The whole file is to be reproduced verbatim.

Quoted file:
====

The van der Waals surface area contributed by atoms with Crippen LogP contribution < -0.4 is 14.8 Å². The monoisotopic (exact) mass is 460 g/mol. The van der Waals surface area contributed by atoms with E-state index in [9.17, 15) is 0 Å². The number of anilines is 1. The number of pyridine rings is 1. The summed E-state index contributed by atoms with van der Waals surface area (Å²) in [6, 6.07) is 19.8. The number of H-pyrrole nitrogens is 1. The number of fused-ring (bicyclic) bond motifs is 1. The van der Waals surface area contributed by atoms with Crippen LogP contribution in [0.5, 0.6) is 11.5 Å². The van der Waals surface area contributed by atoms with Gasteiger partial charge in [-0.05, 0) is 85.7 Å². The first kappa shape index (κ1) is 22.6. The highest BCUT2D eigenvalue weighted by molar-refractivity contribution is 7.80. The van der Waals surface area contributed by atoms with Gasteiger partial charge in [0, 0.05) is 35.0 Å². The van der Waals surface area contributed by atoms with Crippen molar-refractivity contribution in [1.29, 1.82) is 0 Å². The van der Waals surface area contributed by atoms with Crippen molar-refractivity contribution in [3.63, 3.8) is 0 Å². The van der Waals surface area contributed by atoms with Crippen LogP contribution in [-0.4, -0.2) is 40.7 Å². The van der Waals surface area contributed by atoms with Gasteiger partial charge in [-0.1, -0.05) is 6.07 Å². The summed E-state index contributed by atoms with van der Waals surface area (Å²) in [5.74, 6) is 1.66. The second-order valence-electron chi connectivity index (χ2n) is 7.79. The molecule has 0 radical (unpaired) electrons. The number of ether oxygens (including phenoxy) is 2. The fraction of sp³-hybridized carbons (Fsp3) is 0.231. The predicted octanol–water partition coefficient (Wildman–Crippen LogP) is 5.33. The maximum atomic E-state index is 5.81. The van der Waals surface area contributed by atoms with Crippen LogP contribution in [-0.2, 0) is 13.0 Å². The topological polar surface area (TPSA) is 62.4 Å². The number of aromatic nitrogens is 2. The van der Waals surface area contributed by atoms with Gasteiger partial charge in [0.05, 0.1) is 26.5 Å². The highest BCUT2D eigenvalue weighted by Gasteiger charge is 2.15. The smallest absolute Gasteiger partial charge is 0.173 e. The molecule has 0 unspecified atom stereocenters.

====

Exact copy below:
The van der Waals surface area contributed by atoms with Crippen LogP contribution < -0.4 is 14.8 Å². The monoisotopic (exact) mass is 460 g/mol. The van der Waals surface area contributed by atoms with E-state index in [9.17, 15) is 0 Å². The number of anilines is 1. The number of pyridine rings is 1. The summed E-state index contributed by atoms with van der Waals surface area (Å²) in [6, 6.07) is 19.8. The number of H-pyrrole nitrogens is 1. The number of fused-ring (bicyclic) bond motifs is 1. The van der Waals surface area contributed by atoms with Crippen LogP contribution in [0.5, 0.6) is 11.5 Å². The van der Waals surface area contributed by atoms with Gasteiger partial charge in [-0.05, 0) is 85.7 Å². The first kappa shape index (κ1) is 22.6. The highest BCUT2D eigenvalue weighted by molar-refractivity contribution is 7.80. The van der Waals surface area contributed by atoms with Gasteiger partial charge in [0, 0.05) is 35.0 Å². The van der Waals surface area contributed by atoms with Crippen molar-refractivity contribution in [1.29, 1.82) is 0 Å². The van der Waals surface area contributed by atoms with Crippen molar-refractivity contribution in [3.63, 3.8) is 0 Å². The van der Waals surface area contributed by atoms with Crippen LogP contribution in [-0.4, -0.2) is 40.7 Å². The van der Waals surface area contributed by atoms with Gasteiger partial charge in [-0.1, -0.05) is 6.07 Å². The summed E-state index contributed by atoms with van der Waals surface area (Å²) in [5.74, 6) is 1.66. The second-order valence-electron chi connectivity index (χ2n) is 7.79. The molecule has 0 radical (unpaired) electrons. The number of ether oxygens (including phenoxy) is 2. The fraction of sp³-hybridized carbons (Fsp3) is 0.231. The predicted octanol–water partition coefficient (Wildman–Crippen LogP) is 5.33. The maximum atomic E-state index is 5.81. The van der Waals surface area contributed by atoms with Crippen LogP contribution in [-0.2, 0) is 13.0 Å². The topological polar surface area (TPSA) is 62.4 Å². The number of aromatic nitrogens is 2. The van der Waals surface area contributed by atoms with Gasteiger partial charge in [0.05, 0.1) is 26.5 Å². The highest BCUT2D eigenvalue weighted by Gasteiger charge is 2.15. The smallest absolute Gasteiger partial charge is 0.173 e. The molecule has 0 unspecified atom stereocenters.